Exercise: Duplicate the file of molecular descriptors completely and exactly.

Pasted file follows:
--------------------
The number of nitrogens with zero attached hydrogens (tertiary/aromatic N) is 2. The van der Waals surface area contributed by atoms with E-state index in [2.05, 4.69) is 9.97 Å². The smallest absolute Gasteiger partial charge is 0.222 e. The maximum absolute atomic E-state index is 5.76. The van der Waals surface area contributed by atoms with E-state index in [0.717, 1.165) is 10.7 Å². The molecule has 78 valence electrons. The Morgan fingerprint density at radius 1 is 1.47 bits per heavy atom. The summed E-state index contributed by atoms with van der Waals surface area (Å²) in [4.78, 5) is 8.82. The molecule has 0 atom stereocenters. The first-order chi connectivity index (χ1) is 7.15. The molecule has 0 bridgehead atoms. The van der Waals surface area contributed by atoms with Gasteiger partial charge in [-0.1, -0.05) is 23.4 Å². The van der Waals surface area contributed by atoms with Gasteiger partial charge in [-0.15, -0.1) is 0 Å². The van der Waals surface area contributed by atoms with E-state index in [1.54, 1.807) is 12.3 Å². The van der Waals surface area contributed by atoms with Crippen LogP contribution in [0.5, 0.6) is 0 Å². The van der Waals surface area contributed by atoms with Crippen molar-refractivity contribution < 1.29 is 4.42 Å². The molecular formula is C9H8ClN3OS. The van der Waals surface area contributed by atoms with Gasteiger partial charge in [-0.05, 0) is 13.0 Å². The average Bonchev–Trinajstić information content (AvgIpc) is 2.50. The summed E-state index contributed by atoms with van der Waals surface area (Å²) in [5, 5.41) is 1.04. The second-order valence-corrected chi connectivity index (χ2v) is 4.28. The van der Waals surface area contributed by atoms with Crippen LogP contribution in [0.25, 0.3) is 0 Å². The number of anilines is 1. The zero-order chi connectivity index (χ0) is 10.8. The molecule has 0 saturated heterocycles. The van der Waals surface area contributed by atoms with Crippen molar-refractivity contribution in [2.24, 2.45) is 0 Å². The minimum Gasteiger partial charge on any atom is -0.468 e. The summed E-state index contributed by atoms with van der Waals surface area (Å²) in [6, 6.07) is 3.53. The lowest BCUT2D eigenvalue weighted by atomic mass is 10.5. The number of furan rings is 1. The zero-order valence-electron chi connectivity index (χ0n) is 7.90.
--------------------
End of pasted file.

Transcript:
The number of nitrogens with zero attached hydrogens (tertiary/aromatic N) is 2. The van der Waals surface area contributed by atoms with E-state index in [2.05, 4.69) is 9.97 Å². The smallest absolute Gasteiger partial charge is 0.222 e. The maximum absolute atomic E-state index is 5.76. The van der Waals surface area contributed by atoms with E-state index in [0.717, 1.165) is 10.7 Å². The molecule has 78 valence electrons. The Morgan fingerprint density at radius 1 is 1.47 bits per heavy atom. The summed E-state index contributed by atoms with van der Waals surface area (Å²) in [4.78, 5) is 8.82. The molecule has 0 atom stereocenters. The first-order chi connectivity index (χ1) is 7.15. The molecule has 0 bridgehead atoms. The van der Waals surface area contributed by atoms with Gasteiger partial charge in [-0.1, -0.05) is 23.4 Å². The van der Waals surface area contributed by atoms with Gasteiger partial charge in [-0.15, -0.1) is 0 Å². The van der Waals surface area contributed by atoms with E-state index in [1.54, 1.807) is 12.3 Å². The van der Waals surface area contributed by atoms with Crippen LogP contribution in [0.5, 0.6) is 0 Å². The van der Waals surface area contributed by atoms with Crippen molar-refractivity contribution < 1.29 is 4.42 Å². The molecular formula is C9H8ClN3OS. The van der Waals surface area contributed by atoms with Gasteiger partial charge in [-0.05, 0) is 13.0 Å². The average Bonchev–Trinajstić information content (AvgIpc) is 2.50. The summed E-state index contributed by atoms with van der Waals surface area (Å²) in [5, 5.41) is 1.04. The second-order valence-corrected chi connectivity index (χ2v) is 4.28. The van der Waals surface area contributed by atoms with Crippen LogP contribution in [0.25, 0.3) is 0 Å². The number of anilines is 1. The zero-order chi connectivity index (χ0) is 10.8. The molecule has 0 saturated heterocycles. The van der Waals surface area contributed by atoms with Crippen molar-refractivity contribution in [2.24, 2.45) is 0 Å². The minimum Gasteiger partial charge on any atom is -0.468 e. The summed E-state index contributed by atoms with van der Waals surface area (Å²) in [6, 6.07) is 3.53. The lowest BCUT2D eigenvalue weighted by atomic mass is 10.5. The number of furan rings is 1. The zero-order valence-electron chi connectivity index (χ0n) is 7.90.